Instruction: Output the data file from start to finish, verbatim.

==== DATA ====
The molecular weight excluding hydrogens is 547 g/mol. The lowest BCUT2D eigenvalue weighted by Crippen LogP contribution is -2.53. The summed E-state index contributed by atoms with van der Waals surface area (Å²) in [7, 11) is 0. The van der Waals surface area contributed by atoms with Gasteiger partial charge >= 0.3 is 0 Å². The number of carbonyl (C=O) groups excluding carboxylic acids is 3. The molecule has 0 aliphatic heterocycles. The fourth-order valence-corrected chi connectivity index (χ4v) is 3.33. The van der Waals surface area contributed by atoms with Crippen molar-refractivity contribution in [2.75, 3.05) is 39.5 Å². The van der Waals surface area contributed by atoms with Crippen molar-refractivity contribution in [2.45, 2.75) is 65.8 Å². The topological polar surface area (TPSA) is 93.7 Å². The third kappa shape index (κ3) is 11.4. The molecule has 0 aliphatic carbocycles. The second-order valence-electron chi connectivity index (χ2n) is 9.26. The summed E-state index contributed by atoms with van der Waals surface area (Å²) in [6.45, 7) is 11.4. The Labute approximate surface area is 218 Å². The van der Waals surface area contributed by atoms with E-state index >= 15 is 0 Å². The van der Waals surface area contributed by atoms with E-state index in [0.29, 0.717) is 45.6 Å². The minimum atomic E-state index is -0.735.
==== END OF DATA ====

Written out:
The molecular weight excluding hydrogens is 547 g/mol. The lowest BCUT2D eigenvalue weighted by Crippen LogP contribution is -2.53. The summed E-state index contributed by atoms with van der Waals surface area (Å²) in [7, 11) is 0. The van der Waals surface area contributed by atoms with Gasteiger partial charge >= 0.3 is 0 Å². The number of carbonyl (C=O) groups excluding carboxylic acids is 3. The molecule has 0 aliphatic heterocycles. The fourth-order valence-corrected chi connectivity index (χ4v) is 3.33. The van der Waals surface area contributed by atoms with Crippen molar-refractivity contribution in [2.75, 3.05) is 39.5 Å². The van der Waals surface area contributed by atoms with Crippen molar-refractivity contribution in [2.45, 2.75) is 65.8 Å². The topological polar surface area (TPSA) is 93.7 Å². The third kappa shape index (κ3) is 11.4. The molecule has 0 aliphatic carbocycles. The second-order valence-electron chi connectivity index (χ2n) is 9.26. The summed E-state index contributed by atoms with van der Waals surface area (Å²) in [6.45, 7) is 11.4. The Labute approximate surface area is 218 Å². The van der Waals surface area contributed by atoms with E-state index >= 15 is 0 Å². The van der Waals surface area contributed by atoms with E-state index in [0.29, 0.717) is 45.6 Å². The minimum atomic E-state index is -0.735.